Congressional conferees, trading pet projects in closed session as they sealed a $302.5 billion defense authorization bill for next year, restored funding for $3.5 billion in weapons procurement and research programs that either the House or Senate had earlier voted to kill, according to budget figures reported yesterday.
The deal-cutting, however, angered many House Democrats who had worked to trim the Pentagon's wish list.
Sixty of them signed a petition yesterday to discuss the bill in the Democratic caucus, and many said they will vote against it on the floor. A caucus meeting was scheduled for Tuesday.
"Our conferees got skunked," Rep. Don Edwards (D-Calif.) said. "The Senate ran away with it."
"The conference is an unconditional surrender for the House," said Rep. Les AuCoin (D-Ore.).
The 39-member conference emerged from its closed sessions Thursday night with a "zero growth" defense spending bill for fiscal 1986, providing an increase in funds just large enough to cover inflation.
But the final package ended up containing funds for 37 of the weapons research and procurement projects eliminated by either chamber in an effort to curb Defense Department spending, restoring most of the major items requested by the administration.
"When it comes to stopping weapons systems that the Pentagon wants," AuCoin said, "Congress always gives in. In terms of dollars and leeway for specific weapons, they were given far more than they deserve."
Rep. Les Aspin (D-Wis.), chairman of the House Armed Services Committee and of the conference, had earlier boasted of the House's elimination of a large number of costly weapons systems. Yesterday, he said, "You can't get your position approved on everything but we came out of the conference with a lot."
But many Democrats disagreed, believing that House conferees capitulated to the Senate in watering down procurement reforms, removing a key condition for production of chemical weapons and restoring funds for certain weapons.
Twenty-two of the 31 procurement and research programs killed in the House, but funded by the Senate, were restored by conferees, including $200 million for the technically troubled Advanced Medium-Range Air-to-Air Missile (AMRAAM), $412 million for P3C Orion antisubmarine warfare patrol plane, $400 million for the E6A communications aircraft and $240 million for the JSTARS airborne, tank-hunting radar.
The House also gave way to the Senate in permitting three tests next year for antisatellite weapons and capping the number of MX missiles at 50, with 12 missiles to be produced next year.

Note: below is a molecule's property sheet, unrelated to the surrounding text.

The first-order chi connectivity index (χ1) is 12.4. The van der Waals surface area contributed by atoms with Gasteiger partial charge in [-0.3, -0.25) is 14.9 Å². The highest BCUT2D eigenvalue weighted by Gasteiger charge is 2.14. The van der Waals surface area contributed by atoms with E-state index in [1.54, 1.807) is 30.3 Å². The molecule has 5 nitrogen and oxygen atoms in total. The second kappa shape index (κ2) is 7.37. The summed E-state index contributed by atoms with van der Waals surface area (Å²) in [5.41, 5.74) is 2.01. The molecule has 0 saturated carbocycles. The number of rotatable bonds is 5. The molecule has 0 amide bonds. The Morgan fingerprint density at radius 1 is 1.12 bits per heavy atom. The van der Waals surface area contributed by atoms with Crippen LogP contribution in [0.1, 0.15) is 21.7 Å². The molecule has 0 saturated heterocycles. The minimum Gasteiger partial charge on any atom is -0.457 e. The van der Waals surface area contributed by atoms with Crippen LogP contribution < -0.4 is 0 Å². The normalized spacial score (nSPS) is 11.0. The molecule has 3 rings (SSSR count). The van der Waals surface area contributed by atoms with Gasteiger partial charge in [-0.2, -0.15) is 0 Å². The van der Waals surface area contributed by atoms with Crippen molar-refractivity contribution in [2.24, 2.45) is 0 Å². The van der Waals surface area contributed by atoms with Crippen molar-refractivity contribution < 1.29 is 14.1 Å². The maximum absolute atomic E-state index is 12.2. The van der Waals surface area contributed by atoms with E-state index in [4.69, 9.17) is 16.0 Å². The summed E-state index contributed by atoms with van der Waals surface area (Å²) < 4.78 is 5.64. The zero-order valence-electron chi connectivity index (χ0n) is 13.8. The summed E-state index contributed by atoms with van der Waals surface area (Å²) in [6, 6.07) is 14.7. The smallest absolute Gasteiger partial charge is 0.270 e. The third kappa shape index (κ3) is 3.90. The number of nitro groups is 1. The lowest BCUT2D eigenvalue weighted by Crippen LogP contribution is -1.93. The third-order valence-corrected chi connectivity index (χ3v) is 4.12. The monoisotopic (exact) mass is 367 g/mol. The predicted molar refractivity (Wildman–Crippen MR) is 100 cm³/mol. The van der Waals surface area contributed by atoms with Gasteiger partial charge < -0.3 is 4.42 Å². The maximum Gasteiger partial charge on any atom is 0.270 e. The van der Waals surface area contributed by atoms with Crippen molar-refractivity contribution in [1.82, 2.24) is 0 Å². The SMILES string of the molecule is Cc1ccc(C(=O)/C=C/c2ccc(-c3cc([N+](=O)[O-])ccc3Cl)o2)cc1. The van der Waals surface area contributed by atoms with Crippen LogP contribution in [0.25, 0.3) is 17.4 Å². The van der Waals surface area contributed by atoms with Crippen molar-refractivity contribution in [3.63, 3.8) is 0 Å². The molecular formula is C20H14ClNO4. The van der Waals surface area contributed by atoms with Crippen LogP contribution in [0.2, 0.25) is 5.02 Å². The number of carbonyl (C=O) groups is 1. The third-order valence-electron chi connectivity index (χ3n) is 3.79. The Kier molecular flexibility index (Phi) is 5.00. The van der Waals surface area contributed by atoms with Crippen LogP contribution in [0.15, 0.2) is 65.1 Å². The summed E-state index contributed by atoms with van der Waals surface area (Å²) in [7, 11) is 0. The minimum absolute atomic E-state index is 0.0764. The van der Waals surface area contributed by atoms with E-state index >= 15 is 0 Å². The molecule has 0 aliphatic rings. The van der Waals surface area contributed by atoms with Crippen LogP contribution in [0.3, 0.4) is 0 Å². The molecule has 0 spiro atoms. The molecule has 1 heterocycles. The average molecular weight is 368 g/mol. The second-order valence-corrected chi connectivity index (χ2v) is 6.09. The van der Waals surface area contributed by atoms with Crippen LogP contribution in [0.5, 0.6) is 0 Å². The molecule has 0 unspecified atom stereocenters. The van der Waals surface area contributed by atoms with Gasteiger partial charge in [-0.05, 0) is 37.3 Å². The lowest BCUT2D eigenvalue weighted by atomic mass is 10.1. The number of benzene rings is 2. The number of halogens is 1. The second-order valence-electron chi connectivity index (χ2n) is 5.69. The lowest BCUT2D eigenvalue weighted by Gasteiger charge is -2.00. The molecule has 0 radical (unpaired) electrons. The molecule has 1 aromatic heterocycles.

The House had voted to ban antisatellite weapons testing as long as the Soviets observed a similar moratorium, and it voted to allow only 40 MX missiles, with none produced next year.
On President Reagan's Strategic Defense Initiative, popularly known as "Star Wars," conferees authorized spending of $2.75 billion for missile defense research next year with the Pentagon to decide how the money should be spent. The House had limited spending to $2.5 billion and selected the research projects.
One of the conference's most divisive issues was production of chemical weapons, and several House members were left angry that a key condition was bartered away.
The House had voted to authorize $124 million to begin modernization of the the aging U.S. nerve gas stockpiles in 1987 -- it would be the first U.S. production of chemical weapons since 1969 -- if the North Atlantic Council of NATO agreed that European allies would accept deployment.
With the Senate voting for unconditional production of chemical weapons and fearing that the House demand would stir up political opposition in Europe, the conference compromised, directing NATO's supreme commander to "consult" with allied governments before production.
Aspin, aware of the delicate negotiations necessary to get the measure through the House, said yesterday that as part of the deal he demanded the right to present the chemical weapons compromise to the full House for a vote. If the compromise is rejected, he said, the conference will be reopened.
Another lightning rod for House critics was the conference rendering of procurement reforms that had been approved with overwhelming support as a signal of legislative pique with defense contractor abuses and Pentagon inattention.
A House measure designed to stop the "revolving door" situation barred Pentagon officials from working for two years after leaving goverment with any defense contractor whose business they "significantly influenced."
Conferees, reflecting Senate concerns that officials could be deprived of job prospects because of some obscure decision regarding a contractor, voted to narrow the restriction to presidential appointees who are among the "primary" negotiators on any contract.
They would be barred for two years from going to work for the contractor.
Some House members said the compromise fails to regulate the numerous officials in lower jobs who play critical roles in the weapons procurement process.